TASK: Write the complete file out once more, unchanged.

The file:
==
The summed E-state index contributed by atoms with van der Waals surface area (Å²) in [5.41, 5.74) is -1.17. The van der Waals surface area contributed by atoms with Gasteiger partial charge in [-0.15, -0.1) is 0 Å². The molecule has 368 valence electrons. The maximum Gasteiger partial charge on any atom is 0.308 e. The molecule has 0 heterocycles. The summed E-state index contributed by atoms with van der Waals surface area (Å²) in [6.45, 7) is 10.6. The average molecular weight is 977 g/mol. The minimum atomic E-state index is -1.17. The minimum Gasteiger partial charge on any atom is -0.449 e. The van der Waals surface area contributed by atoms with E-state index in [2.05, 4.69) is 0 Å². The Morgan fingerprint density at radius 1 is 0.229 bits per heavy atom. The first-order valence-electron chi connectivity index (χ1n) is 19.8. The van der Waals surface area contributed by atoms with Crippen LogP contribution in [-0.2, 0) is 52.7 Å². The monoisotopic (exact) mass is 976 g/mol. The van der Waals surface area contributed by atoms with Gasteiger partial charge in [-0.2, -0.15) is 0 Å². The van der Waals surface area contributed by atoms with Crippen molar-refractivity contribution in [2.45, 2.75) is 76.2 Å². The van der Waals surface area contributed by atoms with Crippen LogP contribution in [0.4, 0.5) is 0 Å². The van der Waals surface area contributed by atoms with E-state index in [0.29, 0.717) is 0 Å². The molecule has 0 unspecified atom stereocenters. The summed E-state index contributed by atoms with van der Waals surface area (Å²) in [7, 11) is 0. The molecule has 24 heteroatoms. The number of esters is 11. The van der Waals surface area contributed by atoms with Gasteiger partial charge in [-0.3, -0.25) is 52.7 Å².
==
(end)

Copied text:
The summed E-state index contributed by atoms with van der Waals surface area (Å²) in [5.41, 5.74) is -1.17. The van der Waals surface area contributed by atoms with Gasteiger partial charge in [-0.15, -0.1) is 0 Å². The molecule has 368 valence electrons. The maximum Gasteiger partial charge on any atom is 0.308 e. The molecule has 0 heterocycles. The summed E-state index contributed by atoms with van der Waals surface area (Å²) in [6.45, 7) is 10.6. The average molecular weight is 977 g/mol. The minimum atomic E-state index is -1.17. The minimum Gasteiger partial charge on any atom is -0.449 e. The van der Waals surface area contributed by atoms with E-state index in [2.05, 4.69) is 0 Å². The Morgan fingerprint density at radius 1 is 0.229 bits per heavy atom. The first-order valence-electron chi connectivity index (χ1n) is 19.8. The van der Waals surface area contributed by atoms with Crippen LogP contribution in [-0.2, 0) is 52.7 Å². The monoisotopic (exact) mass is 976 g/mol. The van der Waals surface area contributed by atoms with Gasteiger partial charge in [-0.2, -0.15) is 0 Å². The van der Waals surface area contributed by atoms with Crippen molar-refractivity contribution in [2.45, 2.75) is 76.2 Å². The van der Waals surface area contributed by atoms with Crippen LogP contribution in [0.4, 0.5) is 0 Å². The van der Waals surface area contributed by atoms with E-state index in [0.29, 0.717) is 0 Å². The molecule has 0 unspecified atom stereocenters. The summed E-state index contributed by atoms with van der Waals surface area (Å²) in [7, 11) is 0. The molecule has 24 heteroatoms. The number of esters is 11. The van der Waals surface area contributed by atoms with Gasteiger partial charge in [-0.3, -0.25) is 52.7 Å².